The following video is a clip from Q&A 5 of Hillsdale’s Online Course: “A Proper Understanding of K-12 Education: Theory and Practice,” featuring Kenneth Calvert, Associate Professor of History and Headmaster of Hillsdale Academy, and John J. Miller, Director of the Dow Journalism Program.


John J. Miller:

What do you think of Common Core?

Kenneth Calvert:

Common Core is one of these well-intentioned pieces of legislation in which the federal government is trying to do something for children. They’ve perceived that children are behind the rest of the world and so let’s create a national legislation that’s not going to be forced on states, but we’ll give them money, and the states will take it. It’s just wrong-headed in so many ways. Number one, it’s unconstitutional. From the get-go there is nothing constitutional about the federal government getting its hand into education. Number two, it doesn’t do what they want it to do.

[The Federal Government] wanted to raise standards in their minds commensurate with, equal with, world standards. Neither the literature nor the science or the math standards come anywhere near that. What Common Core has ended up doing is creating, basically, what they considered to be, the lowest common denominator, the average point which students can be expected to reach. In our school and from the Hillsdale perspective it’s our belief that if you hold the bar high, very few kids are going to get there, but most of these kids are going to get beyond anywhere they ever thought they would get, that they would actually achieve higher goals than they thought they could.

By keeping the bar low, by keeping it at this kind of average, you have doomed [students] to a low level of education. They never know how far they can go. We think that it lowers the bar. It lowers the expectations.

It also does not allow teachers to be teachers. Teachers in the Common Core are teaching to tests. Much of the curriculum more and more is becoming scripted so that can’t have a Socratic dialogue, a give and take where most of the real education actually takes place.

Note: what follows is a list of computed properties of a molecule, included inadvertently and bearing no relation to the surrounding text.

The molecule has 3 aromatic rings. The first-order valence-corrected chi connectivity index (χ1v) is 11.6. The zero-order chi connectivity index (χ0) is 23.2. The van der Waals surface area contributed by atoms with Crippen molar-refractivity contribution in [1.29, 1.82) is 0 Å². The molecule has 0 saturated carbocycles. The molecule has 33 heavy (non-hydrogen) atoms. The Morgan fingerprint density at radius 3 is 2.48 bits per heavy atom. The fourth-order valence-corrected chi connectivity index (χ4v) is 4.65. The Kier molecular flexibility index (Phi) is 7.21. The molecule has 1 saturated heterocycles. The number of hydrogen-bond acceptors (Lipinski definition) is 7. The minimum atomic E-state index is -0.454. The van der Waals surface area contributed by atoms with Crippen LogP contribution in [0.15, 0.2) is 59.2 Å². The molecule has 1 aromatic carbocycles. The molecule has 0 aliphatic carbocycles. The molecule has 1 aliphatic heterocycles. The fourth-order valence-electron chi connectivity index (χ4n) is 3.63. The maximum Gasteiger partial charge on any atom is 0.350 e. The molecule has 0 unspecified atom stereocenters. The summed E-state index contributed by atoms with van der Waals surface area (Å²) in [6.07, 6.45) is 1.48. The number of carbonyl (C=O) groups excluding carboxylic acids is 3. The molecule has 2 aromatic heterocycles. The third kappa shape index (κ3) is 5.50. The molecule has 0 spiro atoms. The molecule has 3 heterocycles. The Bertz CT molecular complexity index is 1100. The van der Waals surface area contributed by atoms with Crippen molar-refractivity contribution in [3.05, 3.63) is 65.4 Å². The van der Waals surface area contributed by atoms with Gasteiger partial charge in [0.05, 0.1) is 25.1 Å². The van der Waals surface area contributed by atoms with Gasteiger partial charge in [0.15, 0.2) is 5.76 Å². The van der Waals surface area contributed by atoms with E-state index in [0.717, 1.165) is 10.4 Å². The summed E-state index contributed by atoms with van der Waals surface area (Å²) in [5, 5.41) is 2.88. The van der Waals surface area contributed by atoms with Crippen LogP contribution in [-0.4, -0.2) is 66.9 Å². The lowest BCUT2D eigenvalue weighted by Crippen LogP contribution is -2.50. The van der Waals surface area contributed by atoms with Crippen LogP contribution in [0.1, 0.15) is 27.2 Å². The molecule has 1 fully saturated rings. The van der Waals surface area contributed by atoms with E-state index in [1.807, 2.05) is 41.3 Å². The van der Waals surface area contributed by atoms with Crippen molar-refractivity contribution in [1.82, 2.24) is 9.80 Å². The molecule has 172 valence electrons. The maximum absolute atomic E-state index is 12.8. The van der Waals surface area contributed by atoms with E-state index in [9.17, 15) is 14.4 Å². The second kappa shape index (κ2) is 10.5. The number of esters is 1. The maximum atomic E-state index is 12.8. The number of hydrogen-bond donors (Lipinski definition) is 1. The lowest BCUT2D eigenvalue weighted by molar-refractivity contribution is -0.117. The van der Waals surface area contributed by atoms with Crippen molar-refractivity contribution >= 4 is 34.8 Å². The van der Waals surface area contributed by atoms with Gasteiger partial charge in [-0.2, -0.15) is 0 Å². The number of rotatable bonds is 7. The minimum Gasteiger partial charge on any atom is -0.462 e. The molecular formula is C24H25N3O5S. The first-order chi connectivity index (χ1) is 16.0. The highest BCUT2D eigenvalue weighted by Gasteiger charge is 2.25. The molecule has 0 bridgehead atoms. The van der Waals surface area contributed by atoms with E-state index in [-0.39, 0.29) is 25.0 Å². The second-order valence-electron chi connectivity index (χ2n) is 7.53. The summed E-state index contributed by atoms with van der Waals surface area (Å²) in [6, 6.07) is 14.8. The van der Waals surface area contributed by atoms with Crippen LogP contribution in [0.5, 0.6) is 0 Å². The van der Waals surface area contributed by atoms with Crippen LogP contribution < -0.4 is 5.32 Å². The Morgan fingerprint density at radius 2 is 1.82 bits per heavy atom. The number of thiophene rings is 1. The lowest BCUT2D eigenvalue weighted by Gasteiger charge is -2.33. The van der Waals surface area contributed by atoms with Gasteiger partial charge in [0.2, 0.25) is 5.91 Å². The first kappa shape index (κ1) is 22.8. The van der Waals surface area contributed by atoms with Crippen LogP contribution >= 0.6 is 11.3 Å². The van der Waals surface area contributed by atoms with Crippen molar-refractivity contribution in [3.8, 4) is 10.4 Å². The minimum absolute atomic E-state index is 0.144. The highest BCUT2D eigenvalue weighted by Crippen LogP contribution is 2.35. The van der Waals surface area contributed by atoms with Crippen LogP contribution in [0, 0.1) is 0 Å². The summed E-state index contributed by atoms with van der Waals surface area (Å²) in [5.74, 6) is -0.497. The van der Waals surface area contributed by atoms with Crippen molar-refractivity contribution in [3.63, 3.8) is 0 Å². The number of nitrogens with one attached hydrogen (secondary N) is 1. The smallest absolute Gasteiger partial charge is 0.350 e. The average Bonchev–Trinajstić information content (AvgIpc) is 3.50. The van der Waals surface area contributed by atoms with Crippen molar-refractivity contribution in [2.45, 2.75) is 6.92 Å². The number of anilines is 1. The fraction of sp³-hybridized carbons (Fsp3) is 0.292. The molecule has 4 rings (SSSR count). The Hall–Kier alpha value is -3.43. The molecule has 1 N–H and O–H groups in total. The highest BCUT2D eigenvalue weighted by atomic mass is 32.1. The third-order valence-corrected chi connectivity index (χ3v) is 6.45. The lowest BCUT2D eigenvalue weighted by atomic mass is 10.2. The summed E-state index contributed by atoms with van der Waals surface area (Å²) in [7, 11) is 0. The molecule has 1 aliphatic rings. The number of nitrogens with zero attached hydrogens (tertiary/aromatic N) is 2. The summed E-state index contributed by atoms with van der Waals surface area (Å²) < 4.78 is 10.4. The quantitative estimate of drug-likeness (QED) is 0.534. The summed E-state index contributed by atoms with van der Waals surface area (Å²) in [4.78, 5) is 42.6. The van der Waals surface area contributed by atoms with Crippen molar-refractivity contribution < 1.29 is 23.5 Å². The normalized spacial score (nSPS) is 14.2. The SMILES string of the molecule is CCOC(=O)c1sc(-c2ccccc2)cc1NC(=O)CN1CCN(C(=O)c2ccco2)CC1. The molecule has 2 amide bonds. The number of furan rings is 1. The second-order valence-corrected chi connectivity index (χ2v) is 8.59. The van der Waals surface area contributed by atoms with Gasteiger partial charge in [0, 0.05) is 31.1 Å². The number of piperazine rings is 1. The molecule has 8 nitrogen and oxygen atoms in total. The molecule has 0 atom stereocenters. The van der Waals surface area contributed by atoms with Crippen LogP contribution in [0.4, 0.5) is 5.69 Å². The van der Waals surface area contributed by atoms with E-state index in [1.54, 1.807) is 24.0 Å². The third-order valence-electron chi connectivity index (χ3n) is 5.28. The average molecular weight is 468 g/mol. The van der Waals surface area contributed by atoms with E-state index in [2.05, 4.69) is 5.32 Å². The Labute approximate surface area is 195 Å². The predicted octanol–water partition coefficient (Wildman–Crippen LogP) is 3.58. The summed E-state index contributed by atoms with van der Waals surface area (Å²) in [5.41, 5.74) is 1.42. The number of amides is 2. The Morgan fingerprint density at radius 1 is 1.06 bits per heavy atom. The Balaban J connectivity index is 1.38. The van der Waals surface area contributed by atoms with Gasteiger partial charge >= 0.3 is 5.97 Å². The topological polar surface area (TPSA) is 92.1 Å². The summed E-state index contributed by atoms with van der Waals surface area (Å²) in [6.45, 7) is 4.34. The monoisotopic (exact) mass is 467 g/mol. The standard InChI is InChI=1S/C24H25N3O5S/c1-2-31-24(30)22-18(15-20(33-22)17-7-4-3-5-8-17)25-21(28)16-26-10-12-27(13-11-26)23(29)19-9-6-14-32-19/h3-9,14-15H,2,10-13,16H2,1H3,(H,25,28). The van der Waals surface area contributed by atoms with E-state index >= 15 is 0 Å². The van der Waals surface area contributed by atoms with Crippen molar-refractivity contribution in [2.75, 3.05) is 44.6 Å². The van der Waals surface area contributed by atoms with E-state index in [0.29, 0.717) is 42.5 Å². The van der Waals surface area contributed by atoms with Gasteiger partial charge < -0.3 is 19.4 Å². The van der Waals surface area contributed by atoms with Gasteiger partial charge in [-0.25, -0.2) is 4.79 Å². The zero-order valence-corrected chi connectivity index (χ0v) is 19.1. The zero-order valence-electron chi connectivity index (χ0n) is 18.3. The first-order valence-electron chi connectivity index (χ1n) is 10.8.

Teachers are being robbed of their calling, of their discipline. What you begin to create here in a number of these efforts of the Federal Government to create new educational legislation, what you’ve done is begin to create bureaucrats in the classroom rather than real teachers. I’ve met teachers in public and private and charter schools who are looking at what’s coming down the pike, and they are not happy. More and more, especially some of the older teachers, they will tell me that what they used to be able to do twenty years ago, which was exciting, enlivening, and drawing out a love of the life of the mind in their students—all of that is beginning to disappear.

It’s well-intentioned legislation, right? We know what good intentions lead to. It is not to the right place. We need to give our teachers, our schools–public, private, charter–greater freedom to be what they need to be. This also demands that our teachers be highly educated, learned, true experts in their areas. They need to be the ones in the classrooms really bringing out this love of learning and love of the life of the mind in these young ones. Honestly, we’re not doing a lot of that right now either.

Posted on

A Memorial Day Thank You from Our Friends at Hillsdale College


May 30,2016

the staff of the Ridgewood blog

Hillsdale College added a new video: Memorial Day Tribute | Hillsdale College.

On this Memorial Day weekend, we remember those who sacrificed their lives for “life, liberty, and the pursuit of happiness.” Our thoughts and prayers are with all those who are grieving. May we, as Abraham Lincoln famously said, “highly resolve that these dead shall not have died in vain–that this nation, under God, shall have a new birth of freedom–and that government of the people, by the people, for the people, shall not perish from the earth.”